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Harvard Callbacks

Harvard University

1986 (2016)

3.0

November 25, 2016

Tuning / Blend 3.3
Energy / Intensity 2.7
Innovation / Creativity 2.7
Soloists 3.3
Sound / Production 3.7
Repeat Listenability 2.3
Tracks
1 Bottom of the River 3.3
2 Love Runs Out 3.3
3 Demons 2.7
4 How Will I Know 3.7
5 Toxic 2.7
6 Better Days 3.3
7 Don't Wake Me Up 3.7
8 Lean on Me 2.7
9 Fix You 2.7
10 Roses 3.0
11 Let It Be 3.3
12 Signed, Sealed, Delivered 3.0

Recorded 2015 – 2016
Total time: 42:49, 12 songs


Tuning / Blend 4
Energy / Intensity 3
Innovation / Creativity 3
Soloists 4
Sound / Production 4
Repeat Listenability 3
Tracks
1 Bottom of the River 4
2 Love Runs Out 4
3 Demons 3
4 How Will I Know 4
5 Toxic 3
6 Better Days 4
7 Don't Wake Me Up 4
8 Lean on Me 3
9 Fix You 3
10 Roses 4
11 Let It Be 4
12 Signed, Sealed, Delivered 3

1986 is the Harvard Callbacks' 30th anniversary release. The track list follows the group's usual mix of pop and R&B, spanning over forty years of music (while skipping the 90s). The musicians sing with an easy confidence and comfort with their vocal abilities. There are no forced solos or shaky harmonies. The Callbacks have it down pat, and have put out a solid (if uninspiring) album to mark the three decades of their existence.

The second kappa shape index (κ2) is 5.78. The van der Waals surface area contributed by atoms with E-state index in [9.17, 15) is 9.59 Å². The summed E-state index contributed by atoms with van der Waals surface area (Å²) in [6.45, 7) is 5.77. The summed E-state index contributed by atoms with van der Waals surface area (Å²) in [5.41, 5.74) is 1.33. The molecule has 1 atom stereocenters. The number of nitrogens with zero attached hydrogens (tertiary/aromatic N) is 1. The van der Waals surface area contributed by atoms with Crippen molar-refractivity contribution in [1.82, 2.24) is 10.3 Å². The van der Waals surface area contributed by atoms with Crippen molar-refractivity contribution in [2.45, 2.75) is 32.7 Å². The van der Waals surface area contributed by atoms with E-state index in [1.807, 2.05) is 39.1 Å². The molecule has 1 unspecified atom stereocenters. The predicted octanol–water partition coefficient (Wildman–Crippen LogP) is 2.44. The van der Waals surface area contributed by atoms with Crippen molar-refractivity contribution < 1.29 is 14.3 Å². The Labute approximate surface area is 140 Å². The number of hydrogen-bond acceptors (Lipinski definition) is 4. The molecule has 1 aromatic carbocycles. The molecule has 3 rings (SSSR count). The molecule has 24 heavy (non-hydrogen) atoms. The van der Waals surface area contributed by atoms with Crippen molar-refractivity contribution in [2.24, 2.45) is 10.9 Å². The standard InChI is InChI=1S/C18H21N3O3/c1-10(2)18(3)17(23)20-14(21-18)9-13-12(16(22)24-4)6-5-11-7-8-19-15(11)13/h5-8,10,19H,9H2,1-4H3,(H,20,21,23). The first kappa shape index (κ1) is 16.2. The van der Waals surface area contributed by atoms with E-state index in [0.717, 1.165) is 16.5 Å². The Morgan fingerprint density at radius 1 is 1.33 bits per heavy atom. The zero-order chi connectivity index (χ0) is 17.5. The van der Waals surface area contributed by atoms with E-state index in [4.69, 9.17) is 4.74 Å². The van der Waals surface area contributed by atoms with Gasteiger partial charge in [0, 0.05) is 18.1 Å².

There are certain songs that lend themselves well to a cappella interpretation, resulting in numerous covers across the board. Some of these songs enter the collegiate a cappella lexicon and are trucked out for decades. With 1986, we get yet another take on Fix You; Signed, Sealed, Delivered; Toxic; Love Runs Out; Bottom of the River, and more. These covers are perfectly adequate, but offer nothing new or interesting in the arrangement. While that may be great for a Callbacks fan, it doesn't do much for those who have heard it all before.

This makes 1986 background music instead of active listening. The one exception is the opening of How Will I Know, which is stripped down to the soloist and a few women. This spare interpretation catches the ear, as the harmonies join only for certain moments, leaving the soloist to carry the song. It is almost disappointing to hear the percussive whoosh and the rest of the group pile in at the 1:30 mark.